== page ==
“An asteroid in the farthest reaches of space–the most secure prison for the most dangerous of criminals. The Governor is responsible for the cruellest murderers, so he’s not impressed by the arrival of the man they’re calling the most dangerous criminal in the quadrant. Or, as he prefers to be known, the Doctor.
But when the new prisoner immediately sets about trying to escape, and keeps trying, the Governor sets out to find out why. Who is the Doctor and what’s he really doing here? And who is the young woman who comes every day to visit him, only to be turned away by the guards?
When the killing finally starts, the Governor begins to get his answers…”
I haven’t read many Doctor Who novel tie-ins, but the ones that I have read haven’t really been all that memorable. Still, I picked this book up because it was one that starred the Twelfth Doctor, the latest incarnation of our titular character. You see, I wasn’t really happy with the stories since he came into the picture, and I felt like this latest version of the Doctor was getting short-changed. I figured, if I still didn’t like him in book form–then maybe I just wasn’t interested in the Doctor anymore.
The thing is: I fell in love with the Doctor again while reading The Blood Cell.
Story-wise, The Blood Cell isn’t really anything special. It’s a space thriller with conspiracies and timey-wimey stuff. But it worked–because we weren’t seeing The Doctor through Clara’s eyes. It worked because we were getting a new perspective on the adventures of The Doctor and his companion–from someone who is just as flawed as they are.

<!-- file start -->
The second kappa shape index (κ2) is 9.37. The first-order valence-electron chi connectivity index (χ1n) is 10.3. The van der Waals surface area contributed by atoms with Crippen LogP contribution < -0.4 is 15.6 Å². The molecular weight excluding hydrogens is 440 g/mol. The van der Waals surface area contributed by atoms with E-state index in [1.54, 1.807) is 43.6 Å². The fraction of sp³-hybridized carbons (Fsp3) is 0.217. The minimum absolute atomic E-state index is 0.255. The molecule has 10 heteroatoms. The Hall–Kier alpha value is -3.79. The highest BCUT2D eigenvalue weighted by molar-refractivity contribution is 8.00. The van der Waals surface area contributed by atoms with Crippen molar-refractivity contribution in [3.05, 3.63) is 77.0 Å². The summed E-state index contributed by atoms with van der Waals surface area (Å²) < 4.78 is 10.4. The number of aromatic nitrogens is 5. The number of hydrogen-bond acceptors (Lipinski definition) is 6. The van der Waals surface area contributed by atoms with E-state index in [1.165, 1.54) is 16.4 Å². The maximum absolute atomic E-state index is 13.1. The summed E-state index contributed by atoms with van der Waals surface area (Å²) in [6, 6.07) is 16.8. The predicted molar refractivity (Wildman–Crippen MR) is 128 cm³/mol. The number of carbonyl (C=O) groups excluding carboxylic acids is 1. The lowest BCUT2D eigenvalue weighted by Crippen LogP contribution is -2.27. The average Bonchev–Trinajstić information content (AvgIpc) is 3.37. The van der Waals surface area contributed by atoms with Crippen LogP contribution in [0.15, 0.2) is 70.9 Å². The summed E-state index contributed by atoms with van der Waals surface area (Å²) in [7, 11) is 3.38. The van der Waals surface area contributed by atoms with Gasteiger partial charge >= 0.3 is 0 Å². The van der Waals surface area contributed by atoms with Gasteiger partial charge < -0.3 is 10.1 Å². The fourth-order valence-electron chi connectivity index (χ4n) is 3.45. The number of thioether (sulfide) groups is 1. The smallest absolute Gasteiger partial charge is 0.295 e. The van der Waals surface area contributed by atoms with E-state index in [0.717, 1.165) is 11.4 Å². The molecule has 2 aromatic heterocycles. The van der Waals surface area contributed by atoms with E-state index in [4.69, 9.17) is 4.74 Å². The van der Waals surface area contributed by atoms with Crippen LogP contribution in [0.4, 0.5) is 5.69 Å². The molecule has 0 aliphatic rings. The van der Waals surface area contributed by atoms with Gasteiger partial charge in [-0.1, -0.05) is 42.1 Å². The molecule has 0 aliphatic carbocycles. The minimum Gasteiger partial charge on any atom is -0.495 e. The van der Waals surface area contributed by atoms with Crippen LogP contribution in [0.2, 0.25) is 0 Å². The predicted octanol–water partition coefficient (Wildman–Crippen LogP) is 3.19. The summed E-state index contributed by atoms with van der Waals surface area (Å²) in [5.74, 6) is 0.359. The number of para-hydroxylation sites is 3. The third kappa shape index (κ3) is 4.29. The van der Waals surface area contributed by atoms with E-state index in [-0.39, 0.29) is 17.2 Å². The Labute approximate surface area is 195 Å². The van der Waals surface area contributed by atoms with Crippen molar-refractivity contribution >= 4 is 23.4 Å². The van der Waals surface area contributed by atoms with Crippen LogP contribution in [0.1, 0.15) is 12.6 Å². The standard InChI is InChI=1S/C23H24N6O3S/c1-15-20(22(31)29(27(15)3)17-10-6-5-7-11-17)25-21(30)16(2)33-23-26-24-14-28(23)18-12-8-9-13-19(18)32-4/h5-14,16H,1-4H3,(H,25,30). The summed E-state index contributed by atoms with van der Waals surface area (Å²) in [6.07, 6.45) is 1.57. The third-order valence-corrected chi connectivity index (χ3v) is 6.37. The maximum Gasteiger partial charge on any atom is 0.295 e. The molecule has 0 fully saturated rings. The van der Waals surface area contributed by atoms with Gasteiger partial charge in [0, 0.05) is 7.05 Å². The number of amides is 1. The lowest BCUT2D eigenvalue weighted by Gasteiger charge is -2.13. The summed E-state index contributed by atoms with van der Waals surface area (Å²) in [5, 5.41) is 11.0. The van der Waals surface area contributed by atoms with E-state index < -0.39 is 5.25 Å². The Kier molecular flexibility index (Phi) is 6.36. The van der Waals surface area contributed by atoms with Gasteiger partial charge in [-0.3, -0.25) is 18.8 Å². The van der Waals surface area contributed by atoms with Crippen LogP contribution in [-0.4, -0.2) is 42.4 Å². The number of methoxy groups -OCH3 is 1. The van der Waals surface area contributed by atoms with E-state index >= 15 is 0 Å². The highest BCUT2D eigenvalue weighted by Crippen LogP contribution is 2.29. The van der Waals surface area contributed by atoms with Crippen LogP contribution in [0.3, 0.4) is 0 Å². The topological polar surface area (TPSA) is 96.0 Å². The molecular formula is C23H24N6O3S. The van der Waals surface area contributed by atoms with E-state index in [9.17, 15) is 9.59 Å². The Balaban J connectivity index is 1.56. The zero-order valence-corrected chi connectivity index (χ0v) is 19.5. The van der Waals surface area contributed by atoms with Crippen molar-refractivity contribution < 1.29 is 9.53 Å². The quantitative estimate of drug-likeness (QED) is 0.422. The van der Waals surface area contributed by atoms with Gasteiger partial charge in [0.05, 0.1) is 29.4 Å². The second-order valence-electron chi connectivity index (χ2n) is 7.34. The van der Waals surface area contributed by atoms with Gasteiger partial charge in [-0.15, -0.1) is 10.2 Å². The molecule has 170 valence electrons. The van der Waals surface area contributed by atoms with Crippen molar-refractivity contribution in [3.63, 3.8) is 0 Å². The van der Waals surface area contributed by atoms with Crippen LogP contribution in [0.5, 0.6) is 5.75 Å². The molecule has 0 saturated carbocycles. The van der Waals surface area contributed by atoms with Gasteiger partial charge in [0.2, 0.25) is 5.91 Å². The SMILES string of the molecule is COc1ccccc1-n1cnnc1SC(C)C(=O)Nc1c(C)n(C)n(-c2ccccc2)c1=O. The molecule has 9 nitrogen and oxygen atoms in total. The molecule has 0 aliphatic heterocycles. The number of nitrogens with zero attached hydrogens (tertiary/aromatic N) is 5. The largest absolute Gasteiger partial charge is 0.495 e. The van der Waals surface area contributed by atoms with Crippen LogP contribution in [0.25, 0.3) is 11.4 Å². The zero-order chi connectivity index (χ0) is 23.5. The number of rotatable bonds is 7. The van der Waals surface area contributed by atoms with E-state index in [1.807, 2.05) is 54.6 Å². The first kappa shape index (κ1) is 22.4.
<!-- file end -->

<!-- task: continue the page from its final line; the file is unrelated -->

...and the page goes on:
Sure, the Governor bordered on annoying at times, but he never broke character. Not that there was a lot to begin with. He was the perfect reader surrogate; reacting when we’re supposed to react, and discovering the mystery of the prison along us.
But what I loved most about the book was how The Doctor was written. I could imagine Peter Capaldi saying the lines. And I loved that he didn’t have a lot of interactions with Clara, allowing him to have a personality that isn’t reliant on this particular companion. And there was a sense of suspense. Something that was missing in most of Series 8.
After putting the book down, that’s when it clicked for me: I wasn’t really tired of the Doctor after all. I was just tired of the epic adventures that he seem to be getting sucked into every episode. That’s why I loved Time Heist–when he just had to penetrate a bank and steal something. And the Flatliners, which, although it threatened the existence of the world as we knew it, also had a sense of smallness.
I’m tired of grandeur. Epic isn’t special when it happens all the time.
And until the television series learns to scale back on what’s big and what’s making a splash, I think I’ll pick up more books to balance out the program’s too-fast-too-furious take on Doctor Who.